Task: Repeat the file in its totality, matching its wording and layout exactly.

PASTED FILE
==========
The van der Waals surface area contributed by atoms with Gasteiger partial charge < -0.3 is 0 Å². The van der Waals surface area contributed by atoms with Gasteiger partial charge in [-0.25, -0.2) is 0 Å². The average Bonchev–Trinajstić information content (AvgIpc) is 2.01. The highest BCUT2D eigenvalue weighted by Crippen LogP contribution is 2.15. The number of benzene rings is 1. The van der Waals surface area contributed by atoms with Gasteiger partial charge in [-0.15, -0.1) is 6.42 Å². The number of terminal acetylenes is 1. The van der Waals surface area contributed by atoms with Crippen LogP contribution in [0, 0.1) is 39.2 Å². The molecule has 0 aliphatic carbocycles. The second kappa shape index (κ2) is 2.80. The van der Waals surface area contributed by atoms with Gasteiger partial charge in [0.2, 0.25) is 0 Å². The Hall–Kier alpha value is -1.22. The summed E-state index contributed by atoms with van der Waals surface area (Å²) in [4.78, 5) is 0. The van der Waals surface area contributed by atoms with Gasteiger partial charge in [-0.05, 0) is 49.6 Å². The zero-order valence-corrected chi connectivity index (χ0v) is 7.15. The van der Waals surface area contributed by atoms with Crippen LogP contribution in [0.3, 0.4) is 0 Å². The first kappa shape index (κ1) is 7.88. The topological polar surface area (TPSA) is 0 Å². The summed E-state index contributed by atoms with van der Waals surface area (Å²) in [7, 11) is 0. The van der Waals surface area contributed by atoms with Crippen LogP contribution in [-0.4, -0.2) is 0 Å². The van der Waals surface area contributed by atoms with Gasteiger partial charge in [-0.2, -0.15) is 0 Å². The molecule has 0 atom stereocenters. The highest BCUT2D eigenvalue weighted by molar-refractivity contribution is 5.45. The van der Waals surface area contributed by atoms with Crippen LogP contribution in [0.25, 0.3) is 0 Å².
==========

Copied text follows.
The van der Waals surface area contributed by atoms with Gasteiger partial charge < -0.3 is 0 Å². The van der Waals surface area contributed by atoms with Gasteiger partial charge in [-0.25, -0.2) is 0 Å². The average Bonchev–Trinajstić information content (AvgIpc) is 2.01. The highest BCUT2D eigenvalue weighted by Crippen LogP contribution is 2.15. The number of benzene rings is 1. The van der Waals surface area contributed by atoms with Gasteiger partial charge in [-0.15, -0.1) is 6.42 Å². The number of terminal acetylenes is 1. The van der Waals surface area contributed by atoms with Crippen LogP contribution in [0, 0.1) is 39.2 Å². The molecule has 0 aliphatic carbocycles. The second kappa shape index (κ2) is 2.80. The van der Waals surface area contributed by atoms with Gasteiger partial charge in [0.2, 0.25) is 0 Å². The Hall–Kier alpha value is -1.22. The summed E-state index contributed by atoms with van der Waals surface area (Å²) in [4.78, 5) is 0. The van der Waals surface area contributed by atoms with Gasteiger partial charge in [-0.05, 0) is 49.6 Å². The zero-order valence-corrected chi connectivity index (χ0v) is 7.15. The van der Waals surface area contributed by atoms with Crippen LogP contribution in [0.3, 0.4) is 0 Å². The first kappa shape index (κ1) is 7.88. The topological polar surface area (TPSA) is 0 Å². The summed E-state index contributed by atoms with van der Waals surface area (Å²) in [7, 11) is 0. The van der Waals surface area contributed by atoms with Crippen LogP contribution in [-0.4, -0.2) is 0 Å². The van der Waals surface area contributed by atoms with Gasteiger partial charge in [-0.2, -0.15) is 0 Å². The molecule has 0 atom stereocenters. The highest BCUT2D eigenvalue weighted by molar-refractivity contribution is 5.45. The van der Waals surface area contributed by atoms with Crippen LogP contribution in [0.25, 0.3) is 0 Å².